March housing starts surpass 1 million

Availability of approved land cited as a limit

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In the three months ending in March, there were 403 permits issued to build single-family apartment units in Vancouver and unincorporated parts of Clark County. It was more than four times the 90 permits issued to build apartment units during the same three-month period in 2012, according to records kept by city and county building departments.

WASHINGTON — U.S. homebuilders broke the 1 million mark in March for the first time since June 2008, signaling continued strength for the housing recovery as the spring buying season starts.

The overall pace of housing started rose 7 percent from February to March, to a seasonally adjusted annual rate of 1.04 million units, the Commerce Department said Tuesday.

Apartment construction, which tends to fluctuate sharply from month to month, led the surge: It jumped nearly 31 percent to an annual rate of 417,000, the fastest pace since January 2006.

By contrast, single-family house building, which makes up nearly two-thirds of the market, fell 4.8 percent to an annual rate of 619,000. February's pace was 650,000, the fastest since May 2008 and a sharp 5.2 percent higher than the government had previously estimated.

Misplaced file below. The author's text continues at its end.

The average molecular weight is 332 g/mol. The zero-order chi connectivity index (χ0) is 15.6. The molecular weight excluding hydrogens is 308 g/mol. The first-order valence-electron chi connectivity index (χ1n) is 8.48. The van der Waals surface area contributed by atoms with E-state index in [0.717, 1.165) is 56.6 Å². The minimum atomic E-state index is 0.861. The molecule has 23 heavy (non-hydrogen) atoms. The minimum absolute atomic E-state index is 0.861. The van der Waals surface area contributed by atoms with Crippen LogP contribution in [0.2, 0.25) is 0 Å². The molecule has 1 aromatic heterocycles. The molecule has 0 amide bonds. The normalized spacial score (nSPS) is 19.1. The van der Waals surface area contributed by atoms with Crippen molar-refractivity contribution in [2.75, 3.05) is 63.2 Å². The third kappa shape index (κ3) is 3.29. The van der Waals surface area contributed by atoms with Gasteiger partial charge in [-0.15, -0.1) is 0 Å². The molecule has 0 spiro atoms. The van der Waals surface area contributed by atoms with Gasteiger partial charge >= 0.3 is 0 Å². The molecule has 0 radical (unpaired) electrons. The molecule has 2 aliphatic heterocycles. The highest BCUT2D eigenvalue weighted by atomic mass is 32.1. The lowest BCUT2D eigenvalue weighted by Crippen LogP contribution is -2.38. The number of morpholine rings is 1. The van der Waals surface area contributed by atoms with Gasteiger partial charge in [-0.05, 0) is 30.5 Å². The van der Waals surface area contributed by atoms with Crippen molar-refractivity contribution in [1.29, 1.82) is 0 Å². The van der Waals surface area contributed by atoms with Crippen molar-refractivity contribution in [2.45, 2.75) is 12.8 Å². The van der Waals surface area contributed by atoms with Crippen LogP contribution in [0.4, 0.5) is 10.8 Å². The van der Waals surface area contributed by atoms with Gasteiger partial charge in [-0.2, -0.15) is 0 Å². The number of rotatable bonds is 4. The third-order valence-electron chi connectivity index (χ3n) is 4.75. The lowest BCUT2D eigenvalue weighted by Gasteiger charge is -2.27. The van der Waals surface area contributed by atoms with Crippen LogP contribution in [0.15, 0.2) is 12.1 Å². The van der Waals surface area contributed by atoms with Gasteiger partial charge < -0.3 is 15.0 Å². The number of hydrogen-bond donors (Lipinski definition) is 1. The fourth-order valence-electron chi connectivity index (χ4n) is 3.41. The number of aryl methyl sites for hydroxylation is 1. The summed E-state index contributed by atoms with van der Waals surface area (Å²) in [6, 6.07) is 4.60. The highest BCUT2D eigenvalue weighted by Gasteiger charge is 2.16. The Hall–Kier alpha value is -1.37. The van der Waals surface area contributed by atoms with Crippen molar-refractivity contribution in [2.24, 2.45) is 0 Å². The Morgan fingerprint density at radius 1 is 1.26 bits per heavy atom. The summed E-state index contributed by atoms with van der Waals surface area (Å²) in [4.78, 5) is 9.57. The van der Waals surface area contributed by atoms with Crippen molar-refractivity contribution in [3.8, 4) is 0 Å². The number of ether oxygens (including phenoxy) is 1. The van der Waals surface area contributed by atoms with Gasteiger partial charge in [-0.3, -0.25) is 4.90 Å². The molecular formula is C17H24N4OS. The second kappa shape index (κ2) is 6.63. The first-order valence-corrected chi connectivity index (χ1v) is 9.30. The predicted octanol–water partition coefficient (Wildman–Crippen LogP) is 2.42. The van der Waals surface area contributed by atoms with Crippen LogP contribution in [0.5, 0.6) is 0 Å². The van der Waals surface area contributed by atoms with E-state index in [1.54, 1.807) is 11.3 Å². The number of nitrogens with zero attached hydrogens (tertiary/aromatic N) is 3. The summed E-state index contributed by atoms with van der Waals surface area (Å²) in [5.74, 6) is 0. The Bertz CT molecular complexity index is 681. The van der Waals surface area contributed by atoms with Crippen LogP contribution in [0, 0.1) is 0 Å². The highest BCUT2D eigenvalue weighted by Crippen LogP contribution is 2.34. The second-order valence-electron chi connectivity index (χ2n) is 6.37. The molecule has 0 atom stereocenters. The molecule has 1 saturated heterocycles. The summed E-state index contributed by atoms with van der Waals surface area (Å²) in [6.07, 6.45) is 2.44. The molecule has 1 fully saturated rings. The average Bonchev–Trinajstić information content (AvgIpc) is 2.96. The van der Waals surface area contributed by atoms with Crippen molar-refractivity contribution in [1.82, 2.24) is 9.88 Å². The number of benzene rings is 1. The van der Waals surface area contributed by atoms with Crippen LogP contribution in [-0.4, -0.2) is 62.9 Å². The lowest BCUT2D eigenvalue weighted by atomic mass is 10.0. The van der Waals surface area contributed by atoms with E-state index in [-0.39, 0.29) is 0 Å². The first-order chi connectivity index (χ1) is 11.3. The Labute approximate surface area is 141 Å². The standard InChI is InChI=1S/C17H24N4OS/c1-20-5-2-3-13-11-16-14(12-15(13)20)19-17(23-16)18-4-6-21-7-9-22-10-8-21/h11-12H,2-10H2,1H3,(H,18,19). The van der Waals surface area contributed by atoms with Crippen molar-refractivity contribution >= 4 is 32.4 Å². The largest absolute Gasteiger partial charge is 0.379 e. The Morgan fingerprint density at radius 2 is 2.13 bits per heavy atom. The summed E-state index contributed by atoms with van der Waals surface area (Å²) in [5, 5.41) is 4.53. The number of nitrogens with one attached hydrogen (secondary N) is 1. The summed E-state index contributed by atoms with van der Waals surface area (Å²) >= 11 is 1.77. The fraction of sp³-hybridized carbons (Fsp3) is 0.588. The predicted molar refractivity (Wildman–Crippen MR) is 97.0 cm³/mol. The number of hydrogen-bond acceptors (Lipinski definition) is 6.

Applications for building permits, a gauge of future construction, declined 3.9 percent to an annual rate of 902,000; February's rate of 939,000 was also nearly a five-year high.

Scott Laurie, president of Olson Homes, said the falloff in single-family starts reflects a scarcity in ready-to-build land that has many builders working to get local governments to approve new land for construction, he said. The process can take 12 to 18 months. A survey of homebuilders released Monday noted similar concerns.

"You'll see starts will continue to increase as the year goes on and new projects start to open up," Laurie said.

He said Olson's construction starts are on pace to climb at least 40 percent this year, as it moves to add as many as eight new communities of Southern California houses priced roughly from $325,000 to $750,000.

Homebuilding is expected to contribute to economic growth in 2013 for a second straight year -- a reversal from 2006 through 2011, when it held back the economy.

Deutsche Bank predicts that housing construction will reach an annual pace of 1.2 million units by year's end. Brett Ryan, an economist at Deutsche Bank, said that rate could add 0.5 of a percentage point to 2013 growth. That would be the biggest contribution from housing since 2004.

The housing recovery could spur an additional percentage point of growth by encouraging more consumer spending, Ryan said, beginning with things like furniture and landscaping. Higher housing prices also create a "wealth effect" that gives homeowners the confidence to spend more.

Steady job growth, near record-low mortgage rates and rising housing values have encouraged more people to buy housing. In response to higher demand and a low supply of available housing for sale, builders have stepped up construction.

March's pace of homes started was nearly 46 percent higher than in the same month in 2012.

And construction firms have stepped up hiring in recent months. They added 18,000 jobs in March and 169,000 since September, according to the Labor Department.

Each housing unit built creates an average of three jobs for a year and generates about $90,000 in tax revenue, according to statistics from the homebuilders.